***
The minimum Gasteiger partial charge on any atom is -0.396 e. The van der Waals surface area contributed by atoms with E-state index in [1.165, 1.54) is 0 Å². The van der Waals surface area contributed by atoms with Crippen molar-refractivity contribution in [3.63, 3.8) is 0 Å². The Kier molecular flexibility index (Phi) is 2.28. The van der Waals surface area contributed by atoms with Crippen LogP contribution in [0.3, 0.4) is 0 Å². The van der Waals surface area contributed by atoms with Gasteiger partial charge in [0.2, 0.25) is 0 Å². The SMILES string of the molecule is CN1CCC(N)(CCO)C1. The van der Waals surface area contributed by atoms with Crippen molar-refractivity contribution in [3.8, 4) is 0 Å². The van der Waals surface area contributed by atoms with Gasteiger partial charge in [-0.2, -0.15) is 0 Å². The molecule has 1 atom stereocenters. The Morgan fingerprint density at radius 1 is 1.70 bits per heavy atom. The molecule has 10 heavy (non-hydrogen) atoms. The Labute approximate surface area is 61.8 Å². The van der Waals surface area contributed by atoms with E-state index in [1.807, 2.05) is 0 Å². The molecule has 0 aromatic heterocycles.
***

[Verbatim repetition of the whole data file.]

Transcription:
The minimum Gasteiger partial charge on any atom is -0.396 e. The van der Waals surface area contributed by atoms with E-state index in [1.165, 1.54) is 0 Å². The van der Waals surface area contributed by atoms with Crippen molar-refractivity contribution in [3.63, 3.8) is 0 Å². The Kier molecular flexibility index (Phi) is 2.28. The van der Waals surface area contributed by atoms with Crippen LogP contribution in [0.3, 0.4) is 0 Å². The van der Waals surface area contributed by atoms with Gasteiger partial charge in [0.2, 0.25) is 0 Å². The SMILES string of the molecule is CN1CCC(N)(CCO)C1. The van der Waals surface area contributed by atoms with Crippen molar-refractivity contribution in [3.8, 4) is 0 Å². The van der Waals surface area contributed by atoms with Gasteiger partial charge in [-0.2, -0.15) is 0 Å². The molecule has 1 atom stereocenters. The Morgan fingerprint density at radius 1 is 1.70 bits per heavy atom. The molecule has 10 heavy (non-hydrogen) atoms. The Labute approximate surface area is 61.8 Å². The van der Waals surface area contributed by atoms with E-state index in [1.807, 2.05) is 0 Å². The molecule has 0 aromatic heterocycles.